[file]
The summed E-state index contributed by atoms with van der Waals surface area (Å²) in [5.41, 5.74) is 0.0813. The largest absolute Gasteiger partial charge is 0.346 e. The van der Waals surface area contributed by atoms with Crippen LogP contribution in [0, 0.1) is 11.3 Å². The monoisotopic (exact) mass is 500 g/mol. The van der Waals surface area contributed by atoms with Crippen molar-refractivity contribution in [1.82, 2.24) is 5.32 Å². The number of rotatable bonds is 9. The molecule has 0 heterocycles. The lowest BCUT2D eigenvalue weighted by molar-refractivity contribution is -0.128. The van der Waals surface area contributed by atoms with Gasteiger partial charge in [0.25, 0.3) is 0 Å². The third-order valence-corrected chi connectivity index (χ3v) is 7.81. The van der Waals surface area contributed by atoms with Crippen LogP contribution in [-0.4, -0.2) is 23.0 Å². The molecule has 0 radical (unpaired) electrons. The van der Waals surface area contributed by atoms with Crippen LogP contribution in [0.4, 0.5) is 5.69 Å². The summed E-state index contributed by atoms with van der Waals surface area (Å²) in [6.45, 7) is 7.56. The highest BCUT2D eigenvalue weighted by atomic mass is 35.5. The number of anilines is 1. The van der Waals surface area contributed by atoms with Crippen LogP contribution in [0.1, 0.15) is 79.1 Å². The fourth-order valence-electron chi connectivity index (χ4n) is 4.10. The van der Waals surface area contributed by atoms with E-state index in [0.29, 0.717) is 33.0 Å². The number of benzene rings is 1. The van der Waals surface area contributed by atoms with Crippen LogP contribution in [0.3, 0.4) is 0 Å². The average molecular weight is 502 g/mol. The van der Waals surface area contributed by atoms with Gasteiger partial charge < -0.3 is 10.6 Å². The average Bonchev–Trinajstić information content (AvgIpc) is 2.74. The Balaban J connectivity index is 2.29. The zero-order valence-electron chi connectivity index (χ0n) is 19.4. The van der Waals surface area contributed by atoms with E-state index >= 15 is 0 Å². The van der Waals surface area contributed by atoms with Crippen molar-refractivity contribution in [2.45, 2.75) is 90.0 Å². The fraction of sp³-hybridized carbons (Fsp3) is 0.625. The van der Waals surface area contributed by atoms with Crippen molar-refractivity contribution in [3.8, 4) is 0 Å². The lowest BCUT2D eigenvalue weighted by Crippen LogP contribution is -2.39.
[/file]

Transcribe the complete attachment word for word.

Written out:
The summed E-state index contributed by atoms with van der Waals surface area (Å²) in [5.41, 5.74) is 0.0813. The largest absolute Gasteiger partial charge is 0.346 e. The van der Waals surface area contributed by atoms with Crippen LogP contribution in [0, 0.1) is 11.3 Å². The monoisotopic (exact) mass is 500 g/mol. The van der Waals surface area contributed by atoms with Crippen molar-refractivity contribution in [1.82, 2.24) is 5.32 Å². The number of rotatable bonds is 9. The molecule has 0 heterocycles. The lowest BCUT2D eigenvalue weighted by molar-refractivity contribution is -0.128. The van der Waals surface area contributed by atoms with Gasteiger partial charge in [0.25, 0.3) is 0 Å². The third-order valence-corrected chi connectivity index (χ3v) is 7.81. The van der Waals surface area contributed by atoms with Crippen LogP contribution in [-0.4, -0.2) is 23.0 Å². The molecule has 0 radical (unpaired) electrons. The van der Waals surface area contributed by atoms with Crippen LogP contribution in [0.4, 0.5) is 5.69 Å². The summed E-state index contributed by atoms with van der Waals surface area (Å²) in [6.45, 7) is 7.56. The highest BCUT2D eigenvalue weighted by atomic mass is 35.5. The number of anilines is 1. The van der Waals surface area contributed by atoms with Crippen LogP contribution in [0.1, 0.15) is 79.1 Å². The fourth-order valence-electron chi connectivity index (χ4n) is 4.10. The van der Waals surface area contributed by atoms with E-state index in [0.29, 0.717) is 33.0 Å². The number of benzene rings is 1. The van der Waals surface area contributed by atoms with Crippen LogP contribution in [0.3, 0.4) is 0 Å². The average molecular weight is 502 g/mol. The van der Waals surface area contributed by atoms with Gasteiger partial charge < -0.3 is 10.6 Å². The average Bonchev–Trinajstić information content (AvgIpc) is 2.74. The Balaban J connectivity index is 2.29. The zero-order valence-electron chi connectivity index (χ0n) is 19.4. The van der Waals surface area contributed by atoms with E-state index >= 15 is 0 Å². The van der Waals surface area contributed by atoms with Crippen molar-refractivity contribution in [2.45, 2.75) is 90.0 Å². The fraction of sp³-hybridized carbons (Fsp3) is 0.625. The van der Waals surface area contributed by atoms with Crippen molar-refractivity contribution in [3.8, 4) is 0 Å². The lowest BCUT2D eigenvalue weighted by Crippen LogP contribution is -2.39.